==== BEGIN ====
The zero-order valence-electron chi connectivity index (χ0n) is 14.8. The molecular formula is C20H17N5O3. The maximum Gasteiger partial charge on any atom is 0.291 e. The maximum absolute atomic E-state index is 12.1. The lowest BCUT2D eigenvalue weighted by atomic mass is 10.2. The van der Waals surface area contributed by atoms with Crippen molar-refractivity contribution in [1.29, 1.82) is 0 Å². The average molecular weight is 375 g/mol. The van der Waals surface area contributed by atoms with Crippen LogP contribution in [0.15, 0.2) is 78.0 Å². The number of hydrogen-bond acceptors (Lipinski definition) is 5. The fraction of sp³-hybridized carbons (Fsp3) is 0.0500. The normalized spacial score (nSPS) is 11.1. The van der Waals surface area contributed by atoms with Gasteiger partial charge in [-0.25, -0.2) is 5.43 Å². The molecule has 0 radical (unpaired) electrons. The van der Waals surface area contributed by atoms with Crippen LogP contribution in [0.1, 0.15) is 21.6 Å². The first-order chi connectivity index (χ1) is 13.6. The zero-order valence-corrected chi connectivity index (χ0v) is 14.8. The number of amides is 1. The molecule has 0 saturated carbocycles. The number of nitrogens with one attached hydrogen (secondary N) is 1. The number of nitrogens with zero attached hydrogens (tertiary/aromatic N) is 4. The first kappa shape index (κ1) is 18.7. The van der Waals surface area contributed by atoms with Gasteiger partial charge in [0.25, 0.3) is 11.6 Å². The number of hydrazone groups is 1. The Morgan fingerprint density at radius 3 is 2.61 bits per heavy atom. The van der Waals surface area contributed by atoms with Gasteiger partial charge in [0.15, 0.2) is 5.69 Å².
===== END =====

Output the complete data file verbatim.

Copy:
The zero-order valence-electron chi connectivity index (χ0n) is 14.8. The molecular formula is C20H17N5O3. The maximum Gasteiger partial charge on any atom is 0.291 e. The maximum absolute atomic E-state index is 12.1. The lowest BCUT2D eigenvalue weighted by atomic mass is 10.2. The van der Waals surface area contributed by atoms with Crippen molar-refractivity contribution in [1.29, 1.82) is 0 Å². The average molecular weight is 375 g/mol. The van der Waals surface area contributed by atoms with Crippen LogP contribution in [0.15, 0.2) is 78.0 Å². The number of hydrogen-bond acceptors (Lipinski definition) is 5. The fraction of sp³-hybridized carbons (Fsp3) is 0.0500. The normalized spacial score (nSPS) is 11.1. The van der Waals surface area contributed by atoms with Gasteiger partial charge in [-0.25, -0.2) is 5.43 Å². The molecule has 0 radical (unpaired) electrons. The van der Waals surface area contributed by atoms with Crippen LogP contribution in [0.1, 0.15) is 21.6 Å². The first-order chi connectivity index (χ1) is 13.6. The zero-order valence-corrected chi connectivity index (χ0v) is 14.8. The number of amides is 1. The molecule has 0 saturated carbocycles. The number of nitrogens with one attached hydrogen (secondary N) is 1. The number of nitrogens with zero attached hydrogens (tertiary/aromatic N) is 4. The first kappa shape index (κ1) is 18.7. The van der Waals surface area contributed by atoms with Gasteiger partial charge in [0.25, 0.3) is 11.6 Å². The number of hydrazone groups is 1. The Morgan fingerprint density at radius 3 is 2.61 bits per heavy atom. The van der Waals surface area contributed by atoms with Gasteiger partial charge in [0.15, 0.2) is 5.69 Å².